Every plant and animal you eat is a virtual factory of mood changing chemicals. The familiar adage, "You are what eat," takes on new meaning as you absorb not only the nutrients, but the "chemical personality" of the food as well. Some foods heat up your metabolism, others cool it down. Some foods have stronger chemicals and a more dramatic personality, like coffee and alcohol. Others, like the passionate tomato, are more subtle. Their effects build up slowly, over time.
As your blood chemistry changes, so do your emotions and thoughts. Ayurveda believes that personality and emotions are in the blood. Drink coffee every day? Any food you consume on a regular basis can make these personality changes chronic, a kind of food possession. Discovering the personality effects of food is easy. Simply take a few moments each day to notice your feelings, recalling what you've eaten. Once you know the connection between food and your thoughts, you can make a better choice for how you want to live.
The passionate italian chef will have a new scapegoat. "Honey, it's not my fault, the tomato did it.", will be the latest excuse. Feeling hot under the collar every time you eat chilis? In your home, try to walk away from fights with powerful foods like chili peppers, wheat, sugar, and dairy. Although they offer a brief moment of pleasure, they can disrupt the entire household mere hours after consumption. Take the compassionate approach instead and eliminate these foods if they are offensive to your constitution.
FOODS WITH STRONG PERSONALITY
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About the AuthorJohn Immel, the founder of Joyful Belly, teaches people how to have a healthy diet and lifestyle with Ayurveda. His approach to Ayurveda exudes a certain ease, which many find enjoyable and insightful. His online course Balance Your Ayurvedic Diet in a Week provides tools for gracefully healing with Ayurveda to thousands. John also directs Joyful Belly's School of Ayurveda , which specializes in digestive tract pathology & Ayurvedic nutrition. John and his wife Natalie recently published Explore Your Hunger: A Guide to Hunger, Appetite & Food.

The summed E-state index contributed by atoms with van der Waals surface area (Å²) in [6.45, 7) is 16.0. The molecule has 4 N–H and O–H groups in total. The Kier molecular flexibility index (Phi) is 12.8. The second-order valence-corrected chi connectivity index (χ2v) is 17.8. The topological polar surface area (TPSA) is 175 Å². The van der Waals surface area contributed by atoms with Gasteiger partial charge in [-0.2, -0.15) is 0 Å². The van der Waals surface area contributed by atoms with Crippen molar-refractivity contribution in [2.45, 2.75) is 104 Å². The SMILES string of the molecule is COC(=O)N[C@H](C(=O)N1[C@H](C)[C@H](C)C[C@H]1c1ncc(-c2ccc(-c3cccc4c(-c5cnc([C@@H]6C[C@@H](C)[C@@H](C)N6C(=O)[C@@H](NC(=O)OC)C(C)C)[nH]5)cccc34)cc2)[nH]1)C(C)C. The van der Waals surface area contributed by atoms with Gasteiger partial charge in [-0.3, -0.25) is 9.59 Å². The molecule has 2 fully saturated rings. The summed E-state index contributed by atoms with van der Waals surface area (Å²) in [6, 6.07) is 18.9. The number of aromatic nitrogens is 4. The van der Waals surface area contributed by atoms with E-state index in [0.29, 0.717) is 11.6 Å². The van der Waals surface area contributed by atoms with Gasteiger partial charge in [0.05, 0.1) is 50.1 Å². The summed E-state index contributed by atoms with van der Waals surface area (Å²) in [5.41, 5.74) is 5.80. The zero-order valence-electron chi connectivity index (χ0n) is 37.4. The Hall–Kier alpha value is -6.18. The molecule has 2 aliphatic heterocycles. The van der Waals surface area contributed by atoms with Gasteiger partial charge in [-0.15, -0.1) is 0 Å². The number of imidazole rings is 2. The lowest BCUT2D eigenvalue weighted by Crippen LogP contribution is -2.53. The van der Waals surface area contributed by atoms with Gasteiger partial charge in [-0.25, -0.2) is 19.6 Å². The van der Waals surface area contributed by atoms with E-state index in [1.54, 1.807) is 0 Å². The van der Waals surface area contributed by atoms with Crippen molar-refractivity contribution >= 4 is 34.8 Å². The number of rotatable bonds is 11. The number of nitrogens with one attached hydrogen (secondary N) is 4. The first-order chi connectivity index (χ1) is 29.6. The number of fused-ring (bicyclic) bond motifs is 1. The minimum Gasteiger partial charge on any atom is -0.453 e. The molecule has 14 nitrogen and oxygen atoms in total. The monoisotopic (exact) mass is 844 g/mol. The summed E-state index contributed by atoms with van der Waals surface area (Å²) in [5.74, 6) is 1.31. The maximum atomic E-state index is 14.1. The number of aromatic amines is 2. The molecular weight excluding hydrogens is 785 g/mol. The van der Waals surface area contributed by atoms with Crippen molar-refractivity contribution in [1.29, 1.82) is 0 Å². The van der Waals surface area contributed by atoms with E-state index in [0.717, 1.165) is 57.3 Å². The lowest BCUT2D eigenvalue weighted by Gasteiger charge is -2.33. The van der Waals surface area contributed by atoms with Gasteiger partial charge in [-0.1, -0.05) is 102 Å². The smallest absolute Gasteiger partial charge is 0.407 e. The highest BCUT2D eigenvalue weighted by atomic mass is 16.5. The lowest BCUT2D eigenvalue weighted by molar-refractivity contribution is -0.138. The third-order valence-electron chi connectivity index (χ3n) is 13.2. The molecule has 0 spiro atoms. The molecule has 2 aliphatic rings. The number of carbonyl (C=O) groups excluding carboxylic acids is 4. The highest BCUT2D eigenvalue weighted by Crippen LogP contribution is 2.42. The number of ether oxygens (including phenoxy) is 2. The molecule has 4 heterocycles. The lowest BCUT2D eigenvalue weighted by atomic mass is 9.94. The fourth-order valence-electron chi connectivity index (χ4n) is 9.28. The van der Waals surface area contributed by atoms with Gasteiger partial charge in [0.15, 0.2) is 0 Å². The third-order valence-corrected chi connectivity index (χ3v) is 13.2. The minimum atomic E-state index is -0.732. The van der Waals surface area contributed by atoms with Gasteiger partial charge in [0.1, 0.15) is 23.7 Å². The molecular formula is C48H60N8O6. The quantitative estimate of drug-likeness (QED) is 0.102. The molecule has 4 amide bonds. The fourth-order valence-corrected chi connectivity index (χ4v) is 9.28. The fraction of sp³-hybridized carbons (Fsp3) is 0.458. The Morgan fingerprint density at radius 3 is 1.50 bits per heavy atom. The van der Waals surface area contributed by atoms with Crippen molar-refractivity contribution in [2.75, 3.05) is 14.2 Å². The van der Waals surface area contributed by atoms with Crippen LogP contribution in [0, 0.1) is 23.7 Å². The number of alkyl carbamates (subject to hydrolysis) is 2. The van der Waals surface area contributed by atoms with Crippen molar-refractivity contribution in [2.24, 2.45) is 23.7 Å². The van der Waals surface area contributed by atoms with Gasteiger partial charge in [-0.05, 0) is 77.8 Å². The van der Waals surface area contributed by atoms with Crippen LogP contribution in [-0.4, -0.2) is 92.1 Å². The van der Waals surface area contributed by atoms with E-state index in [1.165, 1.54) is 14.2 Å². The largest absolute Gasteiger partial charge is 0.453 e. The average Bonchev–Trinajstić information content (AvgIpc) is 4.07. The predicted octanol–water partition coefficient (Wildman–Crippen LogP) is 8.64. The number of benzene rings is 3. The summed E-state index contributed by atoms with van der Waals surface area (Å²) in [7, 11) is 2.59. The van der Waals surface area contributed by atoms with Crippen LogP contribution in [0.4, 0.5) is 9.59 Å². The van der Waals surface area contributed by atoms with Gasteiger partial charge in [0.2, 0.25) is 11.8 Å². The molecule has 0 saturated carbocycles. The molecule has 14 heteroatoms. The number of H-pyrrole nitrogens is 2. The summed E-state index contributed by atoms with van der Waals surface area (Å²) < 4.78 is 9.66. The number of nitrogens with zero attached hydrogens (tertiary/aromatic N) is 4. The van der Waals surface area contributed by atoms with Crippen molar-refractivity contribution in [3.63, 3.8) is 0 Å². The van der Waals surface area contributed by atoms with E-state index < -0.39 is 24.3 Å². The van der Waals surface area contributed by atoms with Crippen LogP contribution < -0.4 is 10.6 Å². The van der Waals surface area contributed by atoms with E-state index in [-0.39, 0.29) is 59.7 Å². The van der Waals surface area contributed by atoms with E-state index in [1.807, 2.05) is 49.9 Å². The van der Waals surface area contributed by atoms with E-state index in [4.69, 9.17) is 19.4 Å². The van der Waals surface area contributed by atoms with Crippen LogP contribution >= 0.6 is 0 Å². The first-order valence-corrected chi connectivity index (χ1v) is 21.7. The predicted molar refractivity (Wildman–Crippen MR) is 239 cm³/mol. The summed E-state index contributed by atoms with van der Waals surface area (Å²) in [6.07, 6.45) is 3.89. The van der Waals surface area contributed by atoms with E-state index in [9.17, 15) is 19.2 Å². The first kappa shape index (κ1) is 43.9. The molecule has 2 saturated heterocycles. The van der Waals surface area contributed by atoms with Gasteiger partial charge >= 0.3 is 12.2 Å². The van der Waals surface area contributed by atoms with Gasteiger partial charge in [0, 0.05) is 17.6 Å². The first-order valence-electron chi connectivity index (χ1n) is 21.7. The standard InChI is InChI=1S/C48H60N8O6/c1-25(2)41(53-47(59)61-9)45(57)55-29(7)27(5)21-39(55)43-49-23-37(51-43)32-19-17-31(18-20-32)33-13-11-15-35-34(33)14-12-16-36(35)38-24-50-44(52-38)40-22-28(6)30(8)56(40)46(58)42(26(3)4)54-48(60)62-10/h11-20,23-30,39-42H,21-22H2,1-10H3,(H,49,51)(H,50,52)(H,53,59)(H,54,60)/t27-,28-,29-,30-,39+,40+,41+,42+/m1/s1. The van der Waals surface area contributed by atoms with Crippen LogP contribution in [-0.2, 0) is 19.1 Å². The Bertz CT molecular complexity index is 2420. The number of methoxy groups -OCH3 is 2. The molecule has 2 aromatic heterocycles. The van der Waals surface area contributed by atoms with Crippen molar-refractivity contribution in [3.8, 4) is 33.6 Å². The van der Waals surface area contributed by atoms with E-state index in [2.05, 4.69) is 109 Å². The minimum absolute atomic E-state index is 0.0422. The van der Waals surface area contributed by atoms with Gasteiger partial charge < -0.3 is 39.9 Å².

John's interest in Ayurveda and digestive tract pathology was inspired by a complex digestive disorder acquired from years of international travel, including his public service work in South Asia. John's commitment to the detailed study of digestive disorders reflects his zeal to get down to the roots of the problem. His hope and belief in the capacity of each & every client to improve their quality of life is nothing short of a personal passion. John's creativity in the kitchen and delight in cooking for others comes from his family oriented upbringing. In addition to his certification in Ayurveda, John holds a bachelor's degree in mathematics from Harvard University.
John enjoys sharing Ayurveda within the context of his Catholic roots, and finds Ayurveda gives him an opportunity to participate in the healing mission of the Church. Jesus expressed God's love by feeding and healing the sick. That kindness is the fundamental ministry of Ayurveda as well.
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This is an excellent article. A thought to add about animal products.I stopped eating red meat years ago and recently decided to remove poultry from my diet, as well. It is a completely personal decision. Mine was based, in part, in reading I've done about how an animal becomes filled with fear and anger as it does everything in its power to avoid being killed. I'm sorry to be blunt, but perhaps animal products could be another source of food with "strong personality."